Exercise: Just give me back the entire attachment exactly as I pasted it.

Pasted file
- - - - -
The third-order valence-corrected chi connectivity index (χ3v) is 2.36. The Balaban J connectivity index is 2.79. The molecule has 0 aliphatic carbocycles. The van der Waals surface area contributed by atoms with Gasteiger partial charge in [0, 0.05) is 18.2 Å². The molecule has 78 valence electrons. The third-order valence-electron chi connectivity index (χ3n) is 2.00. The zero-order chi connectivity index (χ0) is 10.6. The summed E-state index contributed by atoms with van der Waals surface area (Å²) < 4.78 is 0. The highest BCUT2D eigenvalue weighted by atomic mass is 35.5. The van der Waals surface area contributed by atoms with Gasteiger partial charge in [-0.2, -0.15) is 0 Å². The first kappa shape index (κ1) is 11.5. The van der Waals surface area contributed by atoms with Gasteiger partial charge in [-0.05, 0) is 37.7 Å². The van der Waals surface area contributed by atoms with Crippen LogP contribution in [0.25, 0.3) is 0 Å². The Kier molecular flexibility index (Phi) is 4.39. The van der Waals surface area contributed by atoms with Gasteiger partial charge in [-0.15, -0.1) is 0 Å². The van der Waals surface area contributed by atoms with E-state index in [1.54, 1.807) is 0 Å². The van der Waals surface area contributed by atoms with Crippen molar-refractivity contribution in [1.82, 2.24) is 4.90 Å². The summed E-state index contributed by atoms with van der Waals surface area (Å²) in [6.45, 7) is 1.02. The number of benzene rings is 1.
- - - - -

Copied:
The third-order valence-corrected chi connectivity index (χ3v) is 2.36. The Balaban J connectivity index is 2.79. The molecule has 0 aliphatic carbocycles. The van der Waals surface area contributed by atoms with Gasteiger partial charge in [0, 0.05) is 18.2 Å². The molecule has 78 valence electrons. The third-order valence-electron chi connectivity index (χ3n) is 2.00. The zero-order chi connectivity index (χ0) is 10.6. The summed E-state index contributed by atoms with van der Waals surface area (Å²) < 4.78 is 0. The highest BCUT2D eigenvalue weighted by atomic mass is 35.5. The van der Waals surface area contributed by atoms with Gasteiger partial charge in [-0.2, -0.15) is 0 Å². The first kappa shape index (κ1) is 11.5. The van der Waals surface area contributed by atoms with Gasteiger partial charge in [-0.05, 0) is 37.7 Å². The van der Waals surface area contributed by atoms with Crippen LogP contribution in [0.25, 0.3) is 0 Å². The Kier molecular flexibility index (Phi) is 4.39. The van der Waals surface area contributed by atoms with Gasteiger partial charge in [-0.15, -0.1) is 0 Å². The van der Waals surface area contributed by atoms with E-state index in [1.54, 1.807) is 0 Å². The van der Waals surface area contributed by atoms with Crippen molar-refractivity contribution in [1.82, 2.24) is 4.90 Å². The summed E-state index contributed by atoms with van der Waals surface area (Å²) in [6.45, 7) is 1.02. The number of benzene rings is 1.